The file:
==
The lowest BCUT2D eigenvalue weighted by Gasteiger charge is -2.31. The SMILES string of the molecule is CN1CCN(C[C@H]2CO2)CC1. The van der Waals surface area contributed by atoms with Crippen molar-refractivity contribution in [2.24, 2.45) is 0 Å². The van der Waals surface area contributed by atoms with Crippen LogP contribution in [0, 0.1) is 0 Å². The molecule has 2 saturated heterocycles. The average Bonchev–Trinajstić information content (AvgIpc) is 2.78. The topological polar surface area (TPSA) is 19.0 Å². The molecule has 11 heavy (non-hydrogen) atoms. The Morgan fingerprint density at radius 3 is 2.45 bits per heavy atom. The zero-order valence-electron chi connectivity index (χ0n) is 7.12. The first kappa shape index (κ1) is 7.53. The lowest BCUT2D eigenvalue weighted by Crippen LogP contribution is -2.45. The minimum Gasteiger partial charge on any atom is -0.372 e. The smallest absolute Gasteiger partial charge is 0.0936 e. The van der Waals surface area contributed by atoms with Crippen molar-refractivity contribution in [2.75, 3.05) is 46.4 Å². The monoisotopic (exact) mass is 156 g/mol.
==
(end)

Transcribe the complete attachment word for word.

The lowest BCUT2D eigenvalue weighted by Gasteiger charge is -2.31. The SMILES string of the molecule is CN1CCN(C[C@H]2CO2)CC1. The van der Waals surface area contributed by atoms with Crippen molar-refractivity contribution in [2.24, 2.45) is 0 Å². The van der Waals surface area contributed by atoms with Crippen LogP contribution in [0, 0.1) is 0 Å². The molecule has 2 saturated heterocycles. The average Bonchev–Trinajstić information content (AvgIpc) is 2.78. The topological polar surface area (TPSA) is 19.0 Å². The molecule has 11 heavy (non-hydrogen) atoms. The Morgan fingerprint density at radius 3 is 2.45 bits per heavy atom. The zero-order valence-electron chi connectivity index (χ0n) is 7.12. The first kappa shape index (κ1) is 7.53. The lowest BCUT2D eigenvalue weighted by Crippen LogP contribution is -2.45. The minimum Gasteiger partial charge on any atom is -0.372 e. The smallest absolute Gasteiger partial charge is 0.0936 e. The van der Waals surface area contributed by atoms with Crippen molar-refractivity contribution in [2.75, 3.05) is 46.4 Å². The monoisotopic (exact) mass is 156 g/mol.